Editorial by Jason Wert
“Who elected these idiots?”
I don’t know how many times I’ve heard friends and relatives make comments similar to the above four words.
Usually those phrases when used by relatives have a few more words that I can’t print in a family newspaper. The word mother is usually in there somewhere, and it’s not in a positive use.
I always had a response to those kinds of comments, but I rarely spoke it, because it was the last thing my friends and relatives would want to hear.
“You did,” I wanted to say. “When you didn’t vote.”
I didn’t say it because of the inevitable response of “I didn’t vote for them” before they opened up another can of kitchen table verbal assault on their invisible foe. They would completely miss the point of what I was trying to say to them: In not taking the time to cast a ballot, you leave the election to the people who do show up. You allow the leadership of the areas that often have the most direct impact on your life to less than 1 in 5 people. YOU decide who gets elected by not showing up to choose.
You leave the direction of your city’s tax policies to someone else.
You leave the direction of your city’s economic development to someone else.
You leave what is taught to your children and your community’s children to someone else.
Tomorrow, we’ll likely see future decisions on the stepping down of the city’s response to COVID-19, and future development of the Grant Avenue Parkway, the training given to our community’s teachers, and future leadership of the school district made by people elected by less than 20 percent of our community’s eligible voters.
Less than 1 in 5.
I’m not picking this number out of thin air, either:
- In 2019, 17.2% of eligible Greene County voters came to the polls.
- In 2018, 9.4%
- In 2017, 18.6%
- In 2016, 10.4%
- In 2015, 23.8% (this was the ballot where the SOGI ordinance was repealed, 51-49%)
- In 2014, 9.6%
- In 2013, 12.1%
In three of those years, basically 1 in 10 eligible voters decided who would be your city councilmembers and school board members. It took the placing of a controversial ordinance on the ballot by the city of Springfield to barely get the total percentage of voters over 20 percent.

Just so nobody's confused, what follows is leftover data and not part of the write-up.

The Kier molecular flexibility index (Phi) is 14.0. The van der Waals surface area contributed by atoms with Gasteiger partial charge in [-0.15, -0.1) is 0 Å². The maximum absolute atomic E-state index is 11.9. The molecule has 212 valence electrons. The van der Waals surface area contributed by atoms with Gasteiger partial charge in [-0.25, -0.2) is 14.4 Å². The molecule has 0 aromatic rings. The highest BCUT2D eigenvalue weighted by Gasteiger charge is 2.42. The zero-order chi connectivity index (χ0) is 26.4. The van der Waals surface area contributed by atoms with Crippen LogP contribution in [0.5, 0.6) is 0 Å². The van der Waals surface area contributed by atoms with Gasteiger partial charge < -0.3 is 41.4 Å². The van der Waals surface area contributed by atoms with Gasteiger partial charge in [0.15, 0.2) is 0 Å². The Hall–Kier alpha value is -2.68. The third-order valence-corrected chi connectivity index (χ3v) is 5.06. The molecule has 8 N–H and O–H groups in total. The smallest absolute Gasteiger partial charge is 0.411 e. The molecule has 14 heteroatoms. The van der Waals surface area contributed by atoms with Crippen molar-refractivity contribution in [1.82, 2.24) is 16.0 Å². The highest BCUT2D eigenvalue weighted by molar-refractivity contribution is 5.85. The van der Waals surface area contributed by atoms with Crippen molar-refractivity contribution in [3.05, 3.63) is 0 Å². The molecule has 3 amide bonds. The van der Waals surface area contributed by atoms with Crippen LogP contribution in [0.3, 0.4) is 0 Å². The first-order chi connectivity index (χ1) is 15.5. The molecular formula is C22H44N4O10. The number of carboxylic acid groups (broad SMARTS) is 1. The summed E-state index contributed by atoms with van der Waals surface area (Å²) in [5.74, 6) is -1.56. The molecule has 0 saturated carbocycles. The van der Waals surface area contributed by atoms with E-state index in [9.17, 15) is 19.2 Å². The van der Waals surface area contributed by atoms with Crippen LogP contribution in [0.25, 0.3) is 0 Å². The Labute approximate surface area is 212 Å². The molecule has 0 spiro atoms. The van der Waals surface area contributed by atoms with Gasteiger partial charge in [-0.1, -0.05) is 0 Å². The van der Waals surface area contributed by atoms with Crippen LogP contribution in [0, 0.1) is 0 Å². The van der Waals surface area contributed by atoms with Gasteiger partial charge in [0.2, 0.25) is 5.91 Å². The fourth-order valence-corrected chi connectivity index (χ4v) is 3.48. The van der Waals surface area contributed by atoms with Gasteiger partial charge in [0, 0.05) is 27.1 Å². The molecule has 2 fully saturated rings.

This year’s municipal elections have gotten uglier than homemade soup from a bachelor who’s trying to cook for the first time. Texts sent from an anonymous source (or as my grandfather would call them, cowards) attacking school board and city council candidates. Attack fliers hung on the door of residents, again with their source hidden to avoid accountability. The irony of someone setting fire to a sign stating firefighters endorsed Craig Hosmer still makes me shake my head in disbelief.
There are some out there who know the value of local elections.
They know the direct impact the people chosen tomorrow will have on our city and county’s future.
They know the impact the people chosen tomorrow will have on southwest Missouri as a whole because like it or not, Springfield and Greene County tend to lead the way in our region.
My late, great hero Neil Peart once wrote in the song “Freewill”: If you choose not to decide, you still have made a choice. So whether you show up tomorrow and cast your ballot or go through the motions of every other day and go home with your vote uncast, you’ve still decided who your community’s leaders will be.
So six months from now when something happens and you rush to utter a phrase similar to “who elected these idiots” remember: you did.